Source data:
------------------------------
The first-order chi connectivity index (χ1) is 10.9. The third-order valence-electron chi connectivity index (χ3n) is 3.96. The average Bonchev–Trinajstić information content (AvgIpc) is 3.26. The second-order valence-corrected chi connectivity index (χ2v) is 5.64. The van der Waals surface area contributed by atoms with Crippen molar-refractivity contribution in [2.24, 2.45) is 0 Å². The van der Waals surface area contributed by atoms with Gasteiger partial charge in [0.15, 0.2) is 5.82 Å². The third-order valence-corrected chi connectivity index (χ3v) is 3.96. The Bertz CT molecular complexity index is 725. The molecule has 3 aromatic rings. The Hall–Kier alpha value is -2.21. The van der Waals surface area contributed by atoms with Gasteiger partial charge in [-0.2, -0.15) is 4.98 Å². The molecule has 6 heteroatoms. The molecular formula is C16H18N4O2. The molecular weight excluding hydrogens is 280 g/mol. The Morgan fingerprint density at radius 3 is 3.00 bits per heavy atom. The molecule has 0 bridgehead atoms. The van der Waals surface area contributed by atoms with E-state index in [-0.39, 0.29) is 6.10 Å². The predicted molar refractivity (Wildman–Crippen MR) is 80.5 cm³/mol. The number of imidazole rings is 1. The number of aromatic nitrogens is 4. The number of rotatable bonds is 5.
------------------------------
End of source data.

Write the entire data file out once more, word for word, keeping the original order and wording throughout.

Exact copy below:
The first-order chi connectivity index (χ1) is 10.9. The third-order valence-electron chi connectivity index (χ3n) is 3.96. The average Bonchev–Trinajstić information content (AvgIpc) is 3.26. The second-order valence-corrected chi connectivity index (χ2v) is 5.64. The van der Waals surface area contributed by atoms with Crippen molar-refractivity contribution in [2.24, 2.45) is 0 Å². The van der Waals surface area contributed by atoms with Gasteiger partial charge in [0.15, 0.2) is 5.82 Å². The third-order valence-corrected chi connectivity index (χ3v) is 3.96. The Bertz CT molecular complexity index is 725. The molecule has 3 aromatic rings. The Hall–Kier alpha value is -2.21. The van der Waals surface area contributed by atoms with Gasteiger partial charge in [-0.2, -0.15) is 4.98 Å². The molecule has 6 heteroatoms. The molecular formula is C16H18N4O2. The molecular weight excluding hydrogens is 280 g/mol. The Morgan fingerprint density at radius 3 is 3.00 bits per heavy atom. The molecule has 0 bridgehead atoms. The van der Waals surface area contributed by atoms with E-state index in [-0.39, 0.29) is 6.10 Å². The predicted molar refractivity (Wildman–Crippen MR) is 80.5 cm³/mol. The number of imidazole rings is 1. The number of aromatic nitrogens is 4. The number of rotatable bonds is 5.